Wednesday, January 23, 2013

The beat goes on.....

This Friday is a big day for me.

Back in 2007-08, I was trying to get back to a 'normal' quality of life after successfully completing Breast Cancer chemo & rads.  I started to experience extreme shortness of breath.  Climbing a few stairs, walking up a slight incline, carrying slightly heavy objects, etc., caused me to stop to catch my breath.  Lying down was impossible at bed time.  Constant cough and rattly breathing.

I was sent to the hospital for an echo cardiogram.  The Technician kept asking me if I was having any chest pains.  I said "no".  She said, "don't you have any pain right now?".  Again I said "no", but a bit apprehensively.  I asked why.  She didn't directly answer me, instead she excused herself to get the hospital Cardiologist to come in.  He looked at the echo screen.  Then asked me about being in pain, and am I short of breath.  I say, "no pain, not feeling short of breath lying here right now, but in general that's why I'm here... why??".  He said I have Cardiomyopathy and my mitral valve is not closing, causing a backwash effect.  Poor heart function.  He added I need to find a Cardiologist very soon.  If I have any pain, or feel in distress in the meantime, to call 911.  He added that based on my medical history, this type of heart disease is caused by a combination of radiation and chemo treatments.

So, I found a cardiologist.  Learned I was in congestive heart failure.  Got started on meds to control my heart rate and blood pressure.

Over these past few years, my heart got better.  At initial diagnosis, my ejection fraction was just under 30%.  It then gained efficiency and last year's ejection fraction was 40%.  [heart ejection fraction is the measurement of how well the heart is pumping]  Cleveland Clinic explains it quite well

This past December, my ejection fraction was again down to 30%.  Additionally, my heart has been beating irregularly and fast (> 110) at rest.  A bad combination which landed me in the hospital with congestive heart failure.

During that stay it was decided by my cardiologists and myself to have a pacemaker defibrillator installed.  This particular unit is called a BiV-Fibrillator.  There will be 3 leads placed on my heart to control the irregular beating and help improve my ejection fraction.  It will also jolt my heart, if needed, as a defibrillator, should my heart suddenly stop beating.  The Dr told me it will feel like being kicked in the chest by a very large horse.  Well then.... let's all drink to that never happening!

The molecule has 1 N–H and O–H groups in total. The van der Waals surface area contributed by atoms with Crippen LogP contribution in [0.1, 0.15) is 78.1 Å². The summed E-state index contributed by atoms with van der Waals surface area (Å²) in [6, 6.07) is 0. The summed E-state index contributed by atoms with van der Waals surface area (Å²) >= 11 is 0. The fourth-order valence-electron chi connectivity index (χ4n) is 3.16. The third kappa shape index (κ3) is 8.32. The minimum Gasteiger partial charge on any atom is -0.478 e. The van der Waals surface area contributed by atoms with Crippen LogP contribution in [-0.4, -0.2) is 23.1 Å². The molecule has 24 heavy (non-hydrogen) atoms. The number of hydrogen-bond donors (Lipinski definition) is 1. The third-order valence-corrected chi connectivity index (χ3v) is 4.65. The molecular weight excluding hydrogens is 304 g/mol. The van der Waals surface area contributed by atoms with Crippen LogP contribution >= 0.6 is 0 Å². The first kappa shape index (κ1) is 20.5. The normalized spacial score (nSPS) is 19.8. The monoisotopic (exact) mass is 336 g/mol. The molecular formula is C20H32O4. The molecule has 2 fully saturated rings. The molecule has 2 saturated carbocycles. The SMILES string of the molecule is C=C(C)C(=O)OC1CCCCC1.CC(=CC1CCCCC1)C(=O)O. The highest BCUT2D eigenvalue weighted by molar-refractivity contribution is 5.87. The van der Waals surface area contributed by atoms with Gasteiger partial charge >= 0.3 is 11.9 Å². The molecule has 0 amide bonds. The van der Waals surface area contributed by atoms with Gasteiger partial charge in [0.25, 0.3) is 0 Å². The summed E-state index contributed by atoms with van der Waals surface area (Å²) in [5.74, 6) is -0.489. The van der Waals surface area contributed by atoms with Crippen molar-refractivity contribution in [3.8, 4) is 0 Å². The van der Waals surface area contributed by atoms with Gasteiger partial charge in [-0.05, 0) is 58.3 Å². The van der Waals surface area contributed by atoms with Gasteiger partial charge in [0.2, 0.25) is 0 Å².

Since my Breast Cancer did not leave much meat on these bones, she will be placing the unit - about the size of a small hockey puck - under my left pectoral muscle.  She added that I won't be able to lift more than 3-5 lbs or reach above my shoulder on the left for the next few weeks.  Great..... it's the only hand/arm that works!  And you know when the Dr tells you its going to hurt.... its really going to f'n hurt.  :(

My Dr added that she expects I will feel a difference within 90 days.... Possibly be back to 40% ejection fraction.  :)  I'll take it!

So.... there you have it - more cancer treatment collateral damage.... another scar to add to my collection of many.  Another of countless reasons to insist our medical care givers gain the knowledge needed to understand the cancer survivor's challenges.  A life saved through such harsh treatments, should be able to live that life with quality, not fear.

Stay strong,



  1. I didn't realize that -- like other friends of mine - your current breast cancer may have resulted from the first treatment for Hodgkins Disease? That is like kicking a girl when she's down.

    I'm so glad you're better now. Mary Knudson who is a national award winning medical and science writer, has a great book on congestive heart disease, "Living Well with Heart Failure." I met Mary on Twitter. She was diagnosed with heart faiulre in 2002; is doing well now.

    Thanks for writing,

  2. Thanks Jody - I appreciate the info on Mary Knudson.
    Yes.... My Breast Cancer in 2005 was the result of the mantle rads I had in 1983. I decided on the double mastectomy, even though my tumors were only spotted in the right breast. Pathology found precancerous cells in the left breast, so I'm glad it's gone too. A solid decision for sure!